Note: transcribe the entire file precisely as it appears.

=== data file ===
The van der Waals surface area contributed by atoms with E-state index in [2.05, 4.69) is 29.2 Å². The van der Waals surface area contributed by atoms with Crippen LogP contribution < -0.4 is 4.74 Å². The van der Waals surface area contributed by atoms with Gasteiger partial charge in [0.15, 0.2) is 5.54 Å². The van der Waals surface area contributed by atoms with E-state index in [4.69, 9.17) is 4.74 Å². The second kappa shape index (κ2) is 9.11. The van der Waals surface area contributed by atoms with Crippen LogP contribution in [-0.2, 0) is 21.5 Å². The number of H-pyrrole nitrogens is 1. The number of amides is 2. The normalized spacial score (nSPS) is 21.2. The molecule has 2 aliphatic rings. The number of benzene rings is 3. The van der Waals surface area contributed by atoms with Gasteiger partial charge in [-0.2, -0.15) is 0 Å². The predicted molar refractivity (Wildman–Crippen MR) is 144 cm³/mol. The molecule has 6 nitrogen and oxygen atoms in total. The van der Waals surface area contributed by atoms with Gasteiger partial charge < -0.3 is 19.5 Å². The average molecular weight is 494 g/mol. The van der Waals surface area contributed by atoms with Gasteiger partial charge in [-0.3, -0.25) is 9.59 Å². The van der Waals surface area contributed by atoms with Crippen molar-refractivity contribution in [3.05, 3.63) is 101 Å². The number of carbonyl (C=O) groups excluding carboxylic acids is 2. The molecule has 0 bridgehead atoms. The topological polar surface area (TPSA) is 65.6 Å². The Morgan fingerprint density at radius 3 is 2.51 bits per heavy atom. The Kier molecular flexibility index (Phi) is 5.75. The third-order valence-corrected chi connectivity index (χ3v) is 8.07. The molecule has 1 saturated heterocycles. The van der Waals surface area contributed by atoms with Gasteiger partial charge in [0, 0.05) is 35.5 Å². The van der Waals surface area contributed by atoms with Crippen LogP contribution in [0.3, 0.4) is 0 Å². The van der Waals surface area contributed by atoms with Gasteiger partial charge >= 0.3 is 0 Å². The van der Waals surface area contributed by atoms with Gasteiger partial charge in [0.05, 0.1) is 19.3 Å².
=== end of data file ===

The van der Waals surface area contributed by atoms with E-state index in [2.05, 4.69) is 29.2 Å². The van der Waals surface area contributed by atoms with Crippen LogP contribution < -0.4 is 4.74 Å². The van der Waals surface area contributed by atoms with Gasteiger partial charge in [0.15, 0.2) is 5.54 Å². The van der Waals surface area contributed by atoms with E-state index in [4.69, 9.17) is 4.74 Å². The second kappa shape index (κ2) is 9.11. The van der Waals surface area contributed by atoms with Crippen LogP contribution in [-0.2, 0) is 21.5 Å². The number of H-pyrrole nitrogens is 1. The number of amides is 2. The normalized spacial score (nSPS) is 21.2. The molecule has 2 aliphatic rings. The number of benzene rings is 3. The van der Waals surface area contributed by atoms with Gasteiger partial charge in [-0.2, -0.15) is 0 Å². The predicted molar refractivity (Wildman–Crippen MR) is 144 cm³/mol. The molecule has 6 nitrogen and oxygen atoms in total. The van der Waals surface area contributed by atoms with Gasteiger partial charge < -0.3 is 19.5 Å². The average molecular weight is 494 g/mol. The van der Waals surface area contributed by atoms with Gasteiger partial charge in [-0.3, -0.25) is 9.59 Å². The van der Waals surface area contributed by atoms with Crippen molar-refractivity contribution in [3.05, 3.63) is 101 Å². The number of carbonyl (C=O) groups excluding carboxylic acids is 2. The molecule has 0 bridgehead atoms. The topological polar surface area (TPSA) is 65.6 Å². The Morgan fingerprint density at radius 3 is 2.51 bits per heavy atom. The Kier molecular flexibility index (Phi) is 5.75. The third-order valence-corrected chi connectivity index (χ3v) is 8.07. The molecule has 1 saturated heterocycles. The van der Waals surface area contributed by atoms with Gasteiger partial charge in [0, 0.05) is 35.5 Å². The van der Waals surface area contributed by atoms with Crippen LogP contribution in [0.3, 0.4) is 0 Å². The van der Waals surface area contributed by atoms with Gasteiger partial charge >= 0.3 is 0 Å². The van der Waals surface area contributed by atoms with Gasteiger partial charge in [0.05, 0.1) is 19.3 Å².